SCOTTSDALE, Ariz. — Every morning and every evening, the sound of sprinklers fills the air at Grayhawk Golf Club. It takes 2 million gallons of water daily during the summer to keep the Talon and Raptor courses green.
And all 2 million gallons of it comes from Scottsdale’s toilets and drains, reclaimed by a city wastewater treatment plant and delivery system that Grayhawk and 12 other golf clubs funded to ensure their survival. The partnership dates to Scottsdale’s decision in the late 1980s to ban the use of potable water on golf courses and parks.
“It would have been incredibly costly to try to do this alone,” said Gregg Tryhus, president and owner of Grayhawk Development. “If we hadn’t been able to share the costs we wouldn’t have been able to do it.”
There wasn’t much of an option, though.
“If you wanted a golf course, you had to pay the fee to build the plant,” Tryhus said.
In the 1980s, pumping groundwater out of neighboring Carefree’s water basin was quickly becoming a problem for Scottsdale. Carefree threatened a lawsuit against the city as well as one of its largest golf clubs.
In 1989, Scottsdale mandated that all of its courses use reclaimed water. The city issued a $5 million bond, and the 13 golf clubs came up with the other $14 million needed for the treatment plant and distribution system.
With golf courses a big part of Scottsdale’s appeal to visitors and residents alike, it was important for the city and clubs to find a solution, said Tim Bray, president of Southwest Community Resources, the consulting firm that coordinated the partnership.
“Golf courses have a huge impact,” he said.
By 1996 all of the clubs and their 23 courses were on the system, and the clubs had paid back the $5 million from the city’s bond issue.
“The city being willing to work with us speaks volumes to how important golf is in the Valley,” said Jeff Plotts, director of golf course operations at TPC Scottsdale.
One of the most challenging aspects of the project was a 13.5-mile pipeline to carry the treated water from Scottsdale’s water campus to the water features on the courses. Having the clubs along a south-north corridor around Pima Road helped.
Water scarcity forced Scottsdale to look at wastewater in a new light, said Annie DeChance, public outreach manager for the city’s Water Resources Department.
“It made us very innovative, and we were the first city in the Valley to come up with this concept,” DeChance said. “Wastewater is a continuous, reliable source.”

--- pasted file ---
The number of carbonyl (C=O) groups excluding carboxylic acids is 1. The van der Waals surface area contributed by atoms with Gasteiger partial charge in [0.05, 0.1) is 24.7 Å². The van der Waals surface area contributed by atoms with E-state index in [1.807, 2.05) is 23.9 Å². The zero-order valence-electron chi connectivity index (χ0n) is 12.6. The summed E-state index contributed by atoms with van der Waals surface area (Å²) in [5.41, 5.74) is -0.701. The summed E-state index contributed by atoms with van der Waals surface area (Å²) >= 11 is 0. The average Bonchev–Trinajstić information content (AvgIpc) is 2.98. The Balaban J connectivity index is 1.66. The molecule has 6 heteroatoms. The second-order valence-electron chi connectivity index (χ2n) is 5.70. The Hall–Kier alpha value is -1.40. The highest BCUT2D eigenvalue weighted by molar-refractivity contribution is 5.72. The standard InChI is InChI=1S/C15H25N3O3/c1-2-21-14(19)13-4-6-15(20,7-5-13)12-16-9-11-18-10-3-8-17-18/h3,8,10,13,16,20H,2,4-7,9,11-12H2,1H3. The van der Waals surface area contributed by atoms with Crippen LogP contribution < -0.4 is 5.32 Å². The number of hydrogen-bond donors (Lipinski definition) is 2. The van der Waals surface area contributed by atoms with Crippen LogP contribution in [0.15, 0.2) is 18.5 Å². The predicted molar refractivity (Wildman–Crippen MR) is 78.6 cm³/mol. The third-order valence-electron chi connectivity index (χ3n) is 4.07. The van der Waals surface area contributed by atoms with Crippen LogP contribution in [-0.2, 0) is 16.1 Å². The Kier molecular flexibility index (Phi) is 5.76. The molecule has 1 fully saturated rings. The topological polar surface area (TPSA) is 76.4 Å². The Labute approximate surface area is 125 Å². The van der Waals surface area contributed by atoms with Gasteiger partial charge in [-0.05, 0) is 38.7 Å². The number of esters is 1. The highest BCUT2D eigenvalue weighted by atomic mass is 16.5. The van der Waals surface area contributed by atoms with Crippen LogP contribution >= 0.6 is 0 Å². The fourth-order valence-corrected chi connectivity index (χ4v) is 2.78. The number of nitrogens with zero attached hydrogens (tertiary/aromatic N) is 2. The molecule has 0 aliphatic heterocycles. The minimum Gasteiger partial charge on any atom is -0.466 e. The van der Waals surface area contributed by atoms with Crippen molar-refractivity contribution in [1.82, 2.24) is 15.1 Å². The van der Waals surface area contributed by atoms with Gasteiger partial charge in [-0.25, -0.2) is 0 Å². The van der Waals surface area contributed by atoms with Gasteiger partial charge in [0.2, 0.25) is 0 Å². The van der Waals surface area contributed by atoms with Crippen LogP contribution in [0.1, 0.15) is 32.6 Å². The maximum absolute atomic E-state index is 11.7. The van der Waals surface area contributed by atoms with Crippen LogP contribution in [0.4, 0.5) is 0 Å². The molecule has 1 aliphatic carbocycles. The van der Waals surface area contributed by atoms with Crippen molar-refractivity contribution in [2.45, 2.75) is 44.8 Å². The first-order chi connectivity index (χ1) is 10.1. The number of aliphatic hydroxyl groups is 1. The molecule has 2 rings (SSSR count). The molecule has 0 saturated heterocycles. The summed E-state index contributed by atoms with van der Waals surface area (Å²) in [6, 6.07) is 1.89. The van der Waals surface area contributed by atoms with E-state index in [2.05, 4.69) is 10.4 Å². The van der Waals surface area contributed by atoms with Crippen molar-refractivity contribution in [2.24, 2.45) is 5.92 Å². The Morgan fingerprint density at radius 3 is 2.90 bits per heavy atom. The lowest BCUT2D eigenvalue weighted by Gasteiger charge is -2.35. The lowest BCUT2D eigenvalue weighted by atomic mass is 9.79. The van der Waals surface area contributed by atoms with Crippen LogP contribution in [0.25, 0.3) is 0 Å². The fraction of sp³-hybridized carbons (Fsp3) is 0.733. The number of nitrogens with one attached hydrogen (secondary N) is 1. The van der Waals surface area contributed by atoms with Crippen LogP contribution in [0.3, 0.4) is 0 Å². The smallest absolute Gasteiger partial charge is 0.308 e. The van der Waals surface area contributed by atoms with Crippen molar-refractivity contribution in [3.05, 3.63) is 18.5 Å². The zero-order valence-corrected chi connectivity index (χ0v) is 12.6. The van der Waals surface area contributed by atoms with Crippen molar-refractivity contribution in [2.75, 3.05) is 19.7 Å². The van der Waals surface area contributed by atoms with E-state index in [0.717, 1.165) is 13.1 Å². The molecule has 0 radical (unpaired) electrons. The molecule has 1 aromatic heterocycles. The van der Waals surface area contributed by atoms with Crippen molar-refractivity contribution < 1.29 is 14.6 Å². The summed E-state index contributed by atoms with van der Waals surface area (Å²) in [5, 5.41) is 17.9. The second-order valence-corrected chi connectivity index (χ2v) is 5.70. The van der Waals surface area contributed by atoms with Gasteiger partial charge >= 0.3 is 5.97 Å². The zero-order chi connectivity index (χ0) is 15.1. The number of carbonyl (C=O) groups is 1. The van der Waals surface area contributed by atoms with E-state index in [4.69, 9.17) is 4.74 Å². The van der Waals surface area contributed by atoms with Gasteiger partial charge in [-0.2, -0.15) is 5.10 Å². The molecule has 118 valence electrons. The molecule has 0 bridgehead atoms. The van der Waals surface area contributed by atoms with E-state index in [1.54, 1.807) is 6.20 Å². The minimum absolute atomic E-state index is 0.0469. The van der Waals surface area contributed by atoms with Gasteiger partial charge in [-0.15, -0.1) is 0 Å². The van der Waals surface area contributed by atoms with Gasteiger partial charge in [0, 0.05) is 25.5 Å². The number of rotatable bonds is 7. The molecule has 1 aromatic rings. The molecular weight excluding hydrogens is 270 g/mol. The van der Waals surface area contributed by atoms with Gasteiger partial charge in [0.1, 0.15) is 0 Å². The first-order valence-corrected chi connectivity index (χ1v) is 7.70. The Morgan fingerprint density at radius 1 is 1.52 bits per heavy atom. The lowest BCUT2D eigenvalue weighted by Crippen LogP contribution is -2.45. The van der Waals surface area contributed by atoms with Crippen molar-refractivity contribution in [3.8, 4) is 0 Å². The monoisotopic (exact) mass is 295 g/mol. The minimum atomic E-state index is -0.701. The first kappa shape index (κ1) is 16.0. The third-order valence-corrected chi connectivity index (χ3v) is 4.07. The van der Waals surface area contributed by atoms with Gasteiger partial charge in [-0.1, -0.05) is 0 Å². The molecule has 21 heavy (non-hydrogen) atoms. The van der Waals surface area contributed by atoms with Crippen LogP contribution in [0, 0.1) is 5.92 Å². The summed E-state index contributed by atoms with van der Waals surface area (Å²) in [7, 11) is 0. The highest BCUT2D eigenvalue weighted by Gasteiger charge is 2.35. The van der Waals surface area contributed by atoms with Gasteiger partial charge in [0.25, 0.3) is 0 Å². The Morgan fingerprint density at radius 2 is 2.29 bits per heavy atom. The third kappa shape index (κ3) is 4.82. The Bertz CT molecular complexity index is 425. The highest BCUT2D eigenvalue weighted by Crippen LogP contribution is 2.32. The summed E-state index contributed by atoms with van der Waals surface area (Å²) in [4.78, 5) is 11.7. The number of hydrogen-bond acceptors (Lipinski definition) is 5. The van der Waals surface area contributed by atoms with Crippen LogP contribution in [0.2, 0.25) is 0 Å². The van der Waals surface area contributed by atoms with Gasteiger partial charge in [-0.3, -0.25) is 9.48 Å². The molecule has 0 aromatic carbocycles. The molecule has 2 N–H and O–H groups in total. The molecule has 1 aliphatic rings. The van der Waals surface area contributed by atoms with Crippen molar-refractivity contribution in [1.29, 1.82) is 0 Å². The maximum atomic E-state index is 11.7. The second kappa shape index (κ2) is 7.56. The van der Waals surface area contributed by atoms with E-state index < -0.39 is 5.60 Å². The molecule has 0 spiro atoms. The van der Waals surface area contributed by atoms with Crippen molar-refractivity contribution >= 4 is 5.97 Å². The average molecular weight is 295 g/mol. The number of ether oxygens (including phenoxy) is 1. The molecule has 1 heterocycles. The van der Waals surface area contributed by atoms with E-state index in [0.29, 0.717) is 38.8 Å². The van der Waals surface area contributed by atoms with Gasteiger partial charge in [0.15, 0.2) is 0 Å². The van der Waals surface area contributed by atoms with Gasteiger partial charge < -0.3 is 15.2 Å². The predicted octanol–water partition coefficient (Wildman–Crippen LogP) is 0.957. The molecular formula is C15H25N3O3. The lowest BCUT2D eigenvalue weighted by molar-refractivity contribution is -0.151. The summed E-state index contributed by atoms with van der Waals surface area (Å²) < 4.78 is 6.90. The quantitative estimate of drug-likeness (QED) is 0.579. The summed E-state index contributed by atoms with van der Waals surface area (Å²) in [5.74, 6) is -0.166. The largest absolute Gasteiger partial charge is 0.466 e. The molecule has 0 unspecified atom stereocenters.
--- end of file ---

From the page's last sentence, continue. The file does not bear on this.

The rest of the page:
But Plotts said it’s not just about the mandate for many superintendents.
“We want to do the right thing environmentally. It doesn’t make sense to use potable water on a golf course,” he said.
The courses’ demand for water decreases significantly during the winter, a time when seasonal visitors increase the amount of wastewater. Scottsdale uses the plant’s excess capacity during those months for groundwater recharge.
“When you wash your hands in the sink or flush the toilet or take a shower, that water has to go somewhere and we have to do something with it,” DeChance said. “This is the way for us to make the most of it.”
Patrick Watson, conservation services administrator at the Southern Nevada Water Authority and former superintendent of Terravita Golf Club in north Scottsdale, sees the switch to reclaimed water becoming more common throughout the Southwest.
“The way golf courses are using water is evolving, and Arizona and other Southwest locations are the breeding ground for these changes,” Watson said.
Unlike parks and other large turf areas using reclaimed water, golf courses offer more of a return on the investment because golfers pay greens fees, according to David White, co-director of the Decision Center for a Desert City at Arizona State University’s Global Institute of Sustainability.
“Golf courses are a great place to use reclaimed water,” White said. “It’s the best bang for the buck for each gallon of water.”
Scottsdale isn’t the only Arizona city using reclaimed water on golf courses. According to Fernando Molina, Tucson Water’s public information officer, that city has been using reclaimed water for 30 years.
“All but one course in Tucson uses reclaimed water, but there’s no collective investment,” Molina said. “They individually pay the city for extensions to their courses.”
Scottsdale’s partnership required a major upgrade as years passed. It turned out that the prevalence of salt-based water-softening systems was leading to salt levels high enough to kill grass, a problem that became apparent in the mid-2000s.
“All the superintendents came to me and said, within four or five years we’re going to lose all of these courses,” Bray said.
The solution: a $22 million expansion, funded by the golf clubs, that added a reverse-osmosis and micro-filtration system to Scottsdale’s water campus.
“You have to ask what your options are. Investing together in the advanced water treatment facility was the only option,” said Paul Skelton, director of golf at DC Ranch.
Losing golf courses wasn’t an option for Scottsdale. Winter visitors aren’t the only ones spending their money on golf — many residents also pay top dollar to play some of the best courses in the Southwest.
“We knew that we were going to have to do something in order to keep the quality of life that Scottsdale residents are accustomed to,” DeChance said.
Bill Kostes, superintendent at DC Ranch, said that the partnership has resulted not only in better conditions at his golf course but better conditions for Scottsdale golf overall.
“Big picture of the whole system is that it’s been 20 years with only minor flaws; it’s been awesome,” he added. “P.S., it’s good for everybody.”